10 ways to prep for an investor Q & A session


q & a

One of my concerns about the current entrepreneurial climate is the tremendous emphasis put on entering pitch contests, and with that, all the time and effort founders put into polishing their pitches to an eye blinding shine.

Not only is this a tremendous time sink for founders, more importantly, because pitch contests seldom allow time for Q & A – just one 3 minute pitch after another – founders don’t get the coaching and preparation for dealing with investor questions they need.

Yet during the multi-step process of securing an investment, entrepreneurs will spend more time answering questions from investors than they will doing their presentations. Whether it’s the partners meeting at a venture capital firm or a presentation to an angel group founders or just coffee with a VC associate, founders will find themselves on the firing line dealing with a barrage of questions from very smart, knowledge people who have a lot of experience interrogating entrepreneurs.

Here are ten steps you can take to prepare yourself to handle investor Q & A sessions:

  1. Know your audience –  that’s the first rule of marketing communications.  If you are fortunate enough to get to the partners meeting at a VC firm – the penultimate step to getting an offer sheet – or if you are just meeting an angel investor for the first time, study up on their background. Look for common points of interest. If you both happen to be sailor or skiers, that can really help break the ice during the often awkward time before the formal Q & A session starts.
  2. Understand the goal of the meeting – if the objective is a “meet and greet” you won’t want to go into a deep dive on your product. On the other hand if you find yourself before the due diligence committee of an angel group be prepared to handle the toughest technical questions. Often VCs or angel groups will bring in outside technical experts to question you – I know, I went through that process myself. Keep the depth and breath of your answers in accordance with the meeting objective.
  3. Don’t answer questions like a politician! –  Almost nothing irritates investors more than founders answering with weasel words or with an answer they can give, but one that doesn’t address the question.
  4. If you don’t know the answer, say so –  Fakers are soon found out. If you can’t answer a question, say so and if it’s appropriate say you’ll find the answer and get back via email or a phone call.  Sometimes you can give a partial answer, such as if asked for a hard number like your sales projections three years out, you can answer with a range rather than a fixed number.
  5. Put together a set of likely questions and answers –  If need be enlist some friends to help your team come up with objections to your pitch or really tough follow on questions. If you can anticipate the questions you can prepare a well thought out answers. A top ten question list should be sufficient. As you talk with more investors you can refine this list.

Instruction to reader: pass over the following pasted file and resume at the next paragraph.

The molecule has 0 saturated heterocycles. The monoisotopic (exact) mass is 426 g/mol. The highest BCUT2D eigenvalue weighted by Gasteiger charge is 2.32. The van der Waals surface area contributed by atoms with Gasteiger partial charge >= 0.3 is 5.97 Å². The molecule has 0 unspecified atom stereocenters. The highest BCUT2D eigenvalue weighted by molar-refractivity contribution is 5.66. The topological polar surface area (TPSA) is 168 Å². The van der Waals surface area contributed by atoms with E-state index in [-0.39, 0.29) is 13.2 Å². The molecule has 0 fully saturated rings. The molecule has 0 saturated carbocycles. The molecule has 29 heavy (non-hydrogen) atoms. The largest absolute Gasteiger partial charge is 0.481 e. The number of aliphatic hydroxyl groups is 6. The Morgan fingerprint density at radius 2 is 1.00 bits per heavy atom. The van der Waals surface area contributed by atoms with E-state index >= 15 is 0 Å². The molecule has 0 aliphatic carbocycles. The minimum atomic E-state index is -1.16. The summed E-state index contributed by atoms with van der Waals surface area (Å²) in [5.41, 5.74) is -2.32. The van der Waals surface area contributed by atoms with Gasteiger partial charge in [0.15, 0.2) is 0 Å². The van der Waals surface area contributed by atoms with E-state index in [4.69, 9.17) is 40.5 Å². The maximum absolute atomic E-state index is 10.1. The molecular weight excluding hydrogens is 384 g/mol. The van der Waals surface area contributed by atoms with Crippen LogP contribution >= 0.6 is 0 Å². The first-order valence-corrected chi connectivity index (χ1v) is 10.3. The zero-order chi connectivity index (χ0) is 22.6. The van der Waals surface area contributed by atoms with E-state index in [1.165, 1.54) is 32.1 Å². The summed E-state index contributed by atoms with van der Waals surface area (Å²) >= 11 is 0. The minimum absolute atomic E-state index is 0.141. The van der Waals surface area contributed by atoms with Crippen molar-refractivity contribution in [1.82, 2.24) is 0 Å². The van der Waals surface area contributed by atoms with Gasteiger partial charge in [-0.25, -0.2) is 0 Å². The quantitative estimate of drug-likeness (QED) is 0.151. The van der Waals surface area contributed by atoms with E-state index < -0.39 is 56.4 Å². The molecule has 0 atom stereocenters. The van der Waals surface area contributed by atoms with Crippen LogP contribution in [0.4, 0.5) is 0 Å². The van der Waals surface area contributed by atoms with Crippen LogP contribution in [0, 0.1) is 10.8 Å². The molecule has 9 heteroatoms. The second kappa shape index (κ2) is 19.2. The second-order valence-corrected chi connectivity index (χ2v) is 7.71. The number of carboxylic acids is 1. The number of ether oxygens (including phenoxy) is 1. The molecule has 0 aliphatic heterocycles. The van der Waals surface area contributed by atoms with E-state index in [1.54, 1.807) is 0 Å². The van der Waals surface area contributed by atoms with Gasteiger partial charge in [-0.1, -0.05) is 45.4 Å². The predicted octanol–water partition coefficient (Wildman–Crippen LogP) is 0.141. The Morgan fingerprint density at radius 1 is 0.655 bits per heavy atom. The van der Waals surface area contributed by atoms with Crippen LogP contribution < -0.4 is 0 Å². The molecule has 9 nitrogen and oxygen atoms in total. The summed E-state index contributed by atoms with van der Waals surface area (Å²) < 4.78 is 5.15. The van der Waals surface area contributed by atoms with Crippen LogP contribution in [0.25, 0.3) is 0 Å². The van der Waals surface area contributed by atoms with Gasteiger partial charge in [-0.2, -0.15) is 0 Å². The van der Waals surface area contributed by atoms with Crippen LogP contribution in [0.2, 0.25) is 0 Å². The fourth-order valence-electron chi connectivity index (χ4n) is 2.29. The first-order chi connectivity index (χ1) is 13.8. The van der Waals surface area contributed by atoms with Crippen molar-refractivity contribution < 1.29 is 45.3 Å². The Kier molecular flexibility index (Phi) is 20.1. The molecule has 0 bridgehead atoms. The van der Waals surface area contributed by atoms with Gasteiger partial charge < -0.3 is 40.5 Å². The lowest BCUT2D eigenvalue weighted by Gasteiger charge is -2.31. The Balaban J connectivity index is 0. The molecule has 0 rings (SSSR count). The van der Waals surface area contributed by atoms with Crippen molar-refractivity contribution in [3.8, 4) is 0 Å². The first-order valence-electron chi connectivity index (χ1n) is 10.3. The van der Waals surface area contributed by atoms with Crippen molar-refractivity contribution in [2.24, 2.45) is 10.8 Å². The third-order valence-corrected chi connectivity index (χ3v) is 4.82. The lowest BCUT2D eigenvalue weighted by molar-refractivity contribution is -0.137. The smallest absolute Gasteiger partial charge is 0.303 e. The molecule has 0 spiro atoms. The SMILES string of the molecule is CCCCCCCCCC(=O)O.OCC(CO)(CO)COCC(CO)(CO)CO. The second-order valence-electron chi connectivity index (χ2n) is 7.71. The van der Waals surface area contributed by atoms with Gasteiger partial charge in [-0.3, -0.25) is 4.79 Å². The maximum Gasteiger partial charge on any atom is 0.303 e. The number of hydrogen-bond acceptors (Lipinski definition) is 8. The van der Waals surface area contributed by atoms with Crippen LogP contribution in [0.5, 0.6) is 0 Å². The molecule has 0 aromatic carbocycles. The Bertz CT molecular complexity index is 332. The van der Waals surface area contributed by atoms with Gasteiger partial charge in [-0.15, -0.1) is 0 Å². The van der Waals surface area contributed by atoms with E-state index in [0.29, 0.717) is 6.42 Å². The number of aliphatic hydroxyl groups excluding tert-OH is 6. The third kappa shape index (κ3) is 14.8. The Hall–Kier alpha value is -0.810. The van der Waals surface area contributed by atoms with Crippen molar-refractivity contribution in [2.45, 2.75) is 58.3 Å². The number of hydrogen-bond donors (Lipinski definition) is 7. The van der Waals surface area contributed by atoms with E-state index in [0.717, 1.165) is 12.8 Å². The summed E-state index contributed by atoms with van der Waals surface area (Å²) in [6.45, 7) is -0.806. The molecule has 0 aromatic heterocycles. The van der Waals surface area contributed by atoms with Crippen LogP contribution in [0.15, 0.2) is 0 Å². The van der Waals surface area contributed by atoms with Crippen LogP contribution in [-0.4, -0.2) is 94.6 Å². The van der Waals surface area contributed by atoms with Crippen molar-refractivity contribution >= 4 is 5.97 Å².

6. But don’t give canned answers – Despite the tennis match back and forth of a Q & A session try to be relaxed and conversational. Giving a canned answer that was obviously memorized signals you don’t really understand what you are saying. Investors don’t invest in parrots.
  7. Anticipate questions with your pitch – The best way to answer a question is to provide the answer before the question can even be asked. Test your pitch against your top 10 questions and see if you can smoothly incorporate the answers into the deck – but don’t force the issue.
  8. If you’re unclear on the question, ask for clarification – Not every investor is a great communicator and not every question will be clear to you. Don’t be afraid to try to rephrase the question, such as “What I hear you asking is will we be willing to compete on price to get any deal or are we willing to walk away if we can’t get our price? Is that right?” Asking for clarification is the only time it’s ok to answer a question with a question!
  9. Rehearse, rehearse and rehearse – founders spend hours rehearsing their pitches, or at least they should. Spend some time with friends running a mock Q & A session and get their feedback on how you are coming across.
  10. Don’t be defensive – Investors can be very blunt. They can even come off as harsh in their questioning. Whatever you do, don’t get defensive, even if you feel you are being attacked. Be gracious. In fact some investors like to ask very rough questions in an abrasive manner just to see how the founder handles themself – they don’t really care about the answer.

Author: Mentorphile

Mentor, coach, and advisor to entrepreneurs, small businesses, and non-profit organizations. General manager with significant experience in both for-profit and non-profit organizations. Focus on media and information. On founding team of four venture-backed companies. Currently Chairman of Popsleuth, Inc., maker of the Endorfyn app for keeping fans updated on new stuff from their favorite artists.

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